Guest Post: Intersexual Aggression in the Brown-Headed Cowbird

This post was contributed by Francisco Magdaleno, lead author (with co-authors Steve Rothstein and Adrian O’Loghlen) of a recent paper in The Wilson Journal of Ornithology about the audio-visual song display of the Brown-Headed Cowbird.

Francisco observing cowbirds at the Animal Behavior Farm aviaries. Photo by Rebekka Dohme.

Why would male songbirds direct aggressive signals at females during courtship? This is an important unanswered question raised by our research on the audio-visual song display of the Brown-headed Cowbird.

We focused on a little-studied behavior, bill wiping, in the cowbird. While a graduate student studying this species’ behavior in aviaries at Andrew King and Meredith West’s Animal Behavior Farm, I noticed that cowbirds would often wipe their bills at the end of the elaborate wing-spread display that is done while singing. Although bill wiping is a common behavior in many birds, it has often been overlooked and assumed to not be related to communication. This is the case in the cowbird song display whose visual and auditory components have received a lot of attention from researchers over the years but not the bill wiping that accompanies the song displays even though early researchers noted its frequent occurrence.

Using data I collected as a graduate student and video footage collected by Steve Rothstein and Adrian O’Loghlen, we focused on bill wiping to determine its relationship to the cowbird song display. By looking at an extensive list of different behaviors during the breeding season and noting when bill wiping occurred, we could see that the evidence was clear⁠—bill wiping is a frequent component of the audio-visual song display.

Next, we attempted to understand what kind of message or information is communicated by bill wiping. In order to do this, we looked at the social contexts in which both bill wiping and head-up displays occurred. In contrast to bill-wiping, head-up displays have been relatively well researched as a communicative display and appear to signal aggression in many species, including cowbirds. Although I did not collect data on head-up displays as a graduate student, Rothstein and O’Loghlen’s video data did capture head-ups produced shortly before or after song displays.

A male cowbird bill wiping towards the end of a male-directed song (top photo) before proceeding into a head-up display (bottom photo). Stills taken from video in O’Loghlen and Rothstein (2010).

We found that bill wiping and head-up displays were both commonly produced when males were singing to other males. This provided evidence that, like head-up displays, bill-wiping is an aggressive signal. However, we did have data showing that males sometimes, albeit less commonly, direct bill wipes and head-up displays at females during courtship. This is surprising because past research shows that female cowbirds do not like aggressive signals such as high-intensity song displays being used during courtship. So then it is presumably not beneficial for a male to direct other aggressive displays such as bill wiping at a female during courtship either. Male cowbirds modulate their song displays to make them less aggressive when singing to females, and the importance of males properly modulating their displays during courtship has been documented in other species as well.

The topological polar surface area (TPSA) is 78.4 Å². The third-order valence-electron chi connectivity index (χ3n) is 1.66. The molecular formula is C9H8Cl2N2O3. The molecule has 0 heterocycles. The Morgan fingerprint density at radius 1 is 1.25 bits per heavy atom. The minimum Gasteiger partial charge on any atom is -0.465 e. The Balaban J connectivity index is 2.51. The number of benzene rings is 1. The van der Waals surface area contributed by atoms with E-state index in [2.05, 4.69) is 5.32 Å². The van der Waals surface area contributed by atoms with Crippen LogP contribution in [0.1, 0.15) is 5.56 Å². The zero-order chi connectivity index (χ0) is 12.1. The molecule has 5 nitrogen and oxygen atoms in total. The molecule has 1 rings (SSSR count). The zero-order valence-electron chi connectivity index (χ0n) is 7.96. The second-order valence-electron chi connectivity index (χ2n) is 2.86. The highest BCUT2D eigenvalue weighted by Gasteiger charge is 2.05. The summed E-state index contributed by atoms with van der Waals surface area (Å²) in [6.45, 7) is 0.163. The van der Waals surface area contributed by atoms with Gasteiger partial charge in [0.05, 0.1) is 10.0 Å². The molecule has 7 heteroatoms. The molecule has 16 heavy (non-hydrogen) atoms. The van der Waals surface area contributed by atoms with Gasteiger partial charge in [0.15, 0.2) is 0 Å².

So why would male songbirds direct aggressive signals at females during courtship? Future research is needed to answer this question. Intersexual aggression does occur in various animal groups. It has also been noted in several songbird species, including Mountain Bluebirds and Reed Warblers, and we suspect that additional research will show that it occurs in others. Intersexual aggression also happens during the early dating phase in humans, which does not make sense but nevertheless does occur. We encourage more researchers to look at their model species for aggressive behavior between the sexes to better understand the development and evolution of female-directed aggression by males.

This entry was posted in guest post by Wilson Ornithological Society. Bookmark the permalink.

About Wilson Ornithological Society

The Wilson Ornithological Society (WOS) is an international scientific society comprising community members who share a curiosity about birds. The WOS produces the quarterly Wilson Journal of Ornithology as the latest iteration of scientific journal publication supported by the Society since 1888. The WOS is committed to providing mentorship to both professional and amateur ornithologists through sponsorship of research, teaching, and conservation. Find us on wilsonsociety.org, Facebook, Twitter, and Instagram (@WilsonOrnithSoc).

Leave a Reply

Fill in your details below or click an icon to log in:

WordPress.com Logo

You are commenting using your WordPress.com account. Log Out /  Change )

Twitter picture

You are commenting using your Twitter account. Log Out /  Change )

Facebook photo

You are commenting using your Facebook account. Log Out /  Change )

Connecting to %s